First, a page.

Published: March 4, 2019
School of Public Health & Texas Center for Health Disparities Community Blog
Last Fall I was asked to chair an ad hoc (temporary) committee to develop a diversity and inclusion plan for our School of Public Health (SPH). This seemed like a fairly straightforward task for a couple of different reasons. First, our accrediting body, the Council on Education for Public Health, provides us with a clear set of questions and sound logic to proceed with our plan.
Second, issues of cultural competence and diversity are considered foundational in our public health base of knowledge and skills. Among the 22 competencies expected of our Master of Public Health degree graduates, 5 include explicit language related to equity, diversity or inclusion and most others cannot be successfully accomplished without incorporating these concepts.
Furthermore, much of our focus in public health is on the extent to which conditions of where we live, learn, work, and play affect our health. These conditions are referred to as the social determinants of health and form the basis of the US Office of Disease Prevention and Health Promotion’s Healthy People 2020 framework. As part of our teaching, research and service, we routinely discuss issues of health disparities and inequities. Our monthly blog often addresses disparities in the social determinants of health, such as highlighting racial inequities in prostate cancer mortality and youth drowning, or gender inequities in maternal mortality and intimate partner homicide.
Humbled and Transformed
Despite the fact that my daily work evolves around promoting public health competencies and engaging diverse communities, I found the experience of chairing this ad hoc committee to be both humbling and transforming. It has set me on a journey of discovery and reflection, added another lens to view the world, deepened the piles of books in my home and office (as well as the virtual ones in my Audible library), and strengthened my resolve to continue this work.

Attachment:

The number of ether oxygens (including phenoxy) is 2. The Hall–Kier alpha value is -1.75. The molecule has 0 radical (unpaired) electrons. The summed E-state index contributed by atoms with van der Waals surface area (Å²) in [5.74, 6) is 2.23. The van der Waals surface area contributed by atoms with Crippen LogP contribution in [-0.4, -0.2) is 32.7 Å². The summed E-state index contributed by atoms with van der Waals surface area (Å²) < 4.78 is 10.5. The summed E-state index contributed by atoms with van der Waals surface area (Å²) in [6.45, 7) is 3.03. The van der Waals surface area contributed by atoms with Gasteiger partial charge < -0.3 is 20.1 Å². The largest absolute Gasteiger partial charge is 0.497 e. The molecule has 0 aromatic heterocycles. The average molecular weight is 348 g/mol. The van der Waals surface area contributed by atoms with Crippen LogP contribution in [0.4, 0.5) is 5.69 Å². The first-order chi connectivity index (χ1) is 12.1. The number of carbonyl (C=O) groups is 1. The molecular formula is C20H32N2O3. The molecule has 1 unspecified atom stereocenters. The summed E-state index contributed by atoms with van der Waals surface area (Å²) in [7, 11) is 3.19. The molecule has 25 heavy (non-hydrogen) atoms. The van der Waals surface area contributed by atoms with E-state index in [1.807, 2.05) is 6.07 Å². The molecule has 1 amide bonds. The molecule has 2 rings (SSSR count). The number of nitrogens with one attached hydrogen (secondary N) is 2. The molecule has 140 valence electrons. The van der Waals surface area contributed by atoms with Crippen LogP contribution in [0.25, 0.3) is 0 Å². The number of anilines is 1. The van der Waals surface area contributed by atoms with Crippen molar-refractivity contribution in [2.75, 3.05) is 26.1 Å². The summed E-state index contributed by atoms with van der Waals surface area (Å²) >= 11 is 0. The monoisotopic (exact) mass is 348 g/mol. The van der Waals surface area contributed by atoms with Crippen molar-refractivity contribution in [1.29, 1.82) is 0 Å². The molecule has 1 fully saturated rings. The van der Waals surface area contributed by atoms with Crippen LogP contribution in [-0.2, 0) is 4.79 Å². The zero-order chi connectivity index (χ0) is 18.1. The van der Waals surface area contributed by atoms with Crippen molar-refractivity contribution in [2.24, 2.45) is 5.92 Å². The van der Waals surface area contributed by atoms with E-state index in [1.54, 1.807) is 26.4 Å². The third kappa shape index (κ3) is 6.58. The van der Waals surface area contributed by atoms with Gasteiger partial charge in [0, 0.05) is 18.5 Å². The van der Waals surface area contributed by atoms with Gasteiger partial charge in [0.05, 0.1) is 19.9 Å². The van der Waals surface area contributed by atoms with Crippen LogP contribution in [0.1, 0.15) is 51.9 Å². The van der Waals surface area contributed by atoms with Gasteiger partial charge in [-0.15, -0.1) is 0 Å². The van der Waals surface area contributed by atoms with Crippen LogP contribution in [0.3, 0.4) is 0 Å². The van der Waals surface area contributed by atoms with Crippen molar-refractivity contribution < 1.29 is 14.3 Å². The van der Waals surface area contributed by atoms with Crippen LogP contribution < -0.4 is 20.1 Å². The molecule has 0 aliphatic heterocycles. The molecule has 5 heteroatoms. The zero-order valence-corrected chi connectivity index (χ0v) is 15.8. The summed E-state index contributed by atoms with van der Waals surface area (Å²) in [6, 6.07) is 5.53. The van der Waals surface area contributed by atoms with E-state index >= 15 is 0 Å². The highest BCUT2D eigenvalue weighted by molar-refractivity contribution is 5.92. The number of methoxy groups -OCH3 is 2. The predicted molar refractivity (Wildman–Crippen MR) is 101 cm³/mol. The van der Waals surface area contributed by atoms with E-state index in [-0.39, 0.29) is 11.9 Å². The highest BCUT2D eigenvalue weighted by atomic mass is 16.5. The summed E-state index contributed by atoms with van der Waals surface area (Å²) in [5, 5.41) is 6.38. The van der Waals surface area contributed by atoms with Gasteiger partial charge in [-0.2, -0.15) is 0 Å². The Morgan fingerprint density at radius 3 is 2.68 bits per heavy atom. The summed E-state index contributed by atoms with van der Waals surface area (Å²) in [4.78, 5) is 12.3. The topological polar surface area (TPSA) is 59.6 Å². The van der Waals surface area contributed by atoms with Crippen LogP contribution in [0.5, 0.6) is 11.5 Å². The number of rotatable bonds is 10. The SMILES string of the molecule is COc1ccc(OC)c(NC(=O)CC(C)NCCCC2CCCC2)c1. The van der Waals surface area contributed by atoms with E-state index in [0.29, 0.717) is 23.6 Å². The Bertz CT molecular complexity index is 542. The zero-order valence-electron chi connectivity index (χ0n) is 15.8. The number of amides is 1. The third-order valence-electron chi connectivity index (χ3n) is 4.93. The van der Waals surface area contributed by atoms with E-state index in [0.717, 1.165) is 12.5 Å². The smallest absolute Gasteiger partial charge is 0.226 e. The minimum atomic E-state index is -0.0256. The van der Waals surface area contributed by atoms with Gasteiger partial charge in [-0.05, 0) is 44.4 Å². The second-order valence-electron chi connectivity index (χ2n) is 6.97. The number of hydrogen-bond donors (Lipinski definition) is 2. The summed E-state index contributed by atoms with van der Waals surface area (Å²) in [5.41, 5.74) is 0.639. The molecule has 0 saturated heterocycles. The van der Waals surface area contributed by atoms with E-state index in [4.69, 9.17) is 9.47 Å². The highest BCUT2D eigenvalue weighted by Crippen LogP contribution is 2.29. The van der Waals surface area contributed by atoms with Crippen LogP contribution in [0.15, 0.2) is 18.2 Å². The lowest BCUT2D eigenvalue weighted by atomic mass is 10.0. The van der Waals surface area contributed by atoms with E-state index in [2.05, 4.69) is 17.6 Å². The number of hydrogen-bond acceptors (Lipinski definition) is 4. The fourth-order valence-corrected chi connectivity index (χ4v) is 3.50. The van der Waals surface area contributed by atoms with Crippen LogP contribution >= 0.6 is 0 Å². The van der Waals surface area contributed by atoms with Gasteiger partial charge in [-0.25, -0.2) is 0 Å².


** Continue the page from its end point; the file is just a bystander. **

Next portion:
Before I share the details of this transformation, I believe it is important to explain where I began. I am a white, heterosexual woman. I grew up in a middle-class family with two parents who hold graduate degrees and provided a nurturing environment with high expectations and healthy boundaries.
In other words, I have lived a very privileged life and I continue to benefit from these privileges. This is important, because whether we acknowledge it or not, the decisions we make, and our interactions with one another are shaped by our privileges and our socialization.
During my life journey, a number of experiences have sensitized me and helped me understand my privilege. These include having my dad come out as gay during my early adulthood; living as a statistical ethnic minority in Miami, Florida for seven years; marrying a man with a different race, ethnic, and socioeconomic background from me; giving birth to and parenting a mixed-race child; and experiencing years of microaggressions as a mixed-race family in Texas.
Too much information?
Why am I sharing these personal reflections? Because what I’ve learned is that doing this work in a meaningful way requires you to question all of your beliefs and decisions. As a school, we are in the process of examining our policies, procedures and practices through a lens of equity and inclusion. Because many of us identify ourselves as social scientists, we want to believe that we are doing so with objectivity. However, without personal reflection, the “objective” criteria that we are using may in fact be influenced by biases rooted in privilege, history, and socialization.
One of the best parts of chairing the ad hoc committee was working with the committee members, who each contributed valuable perspectives and engaged in thoughtful discussion. The committee included UNTHSC administrators, faculty, staff and student volunteers, as well as community members, and a UNT system administrator. These 12 people brought diverse perspectives, as well as experience in promoting equity, diversity and inclusion in higher education and community settings. This productive group worked intensively between November 2018 and February 2019 to develop and draft an initial plan.
In a little over three months, we accomplished the following expectations set by our accrediting body:
- Identify and define priority under-represented groups of faculty, staff, and/or students
- Establish goals to increase representation of the under-represented groups identified in #1.
- Identify the strategies used to advance and evaluate the goals established in #2.
- Describe the strategies planned to create and maintain a culturally competent environment.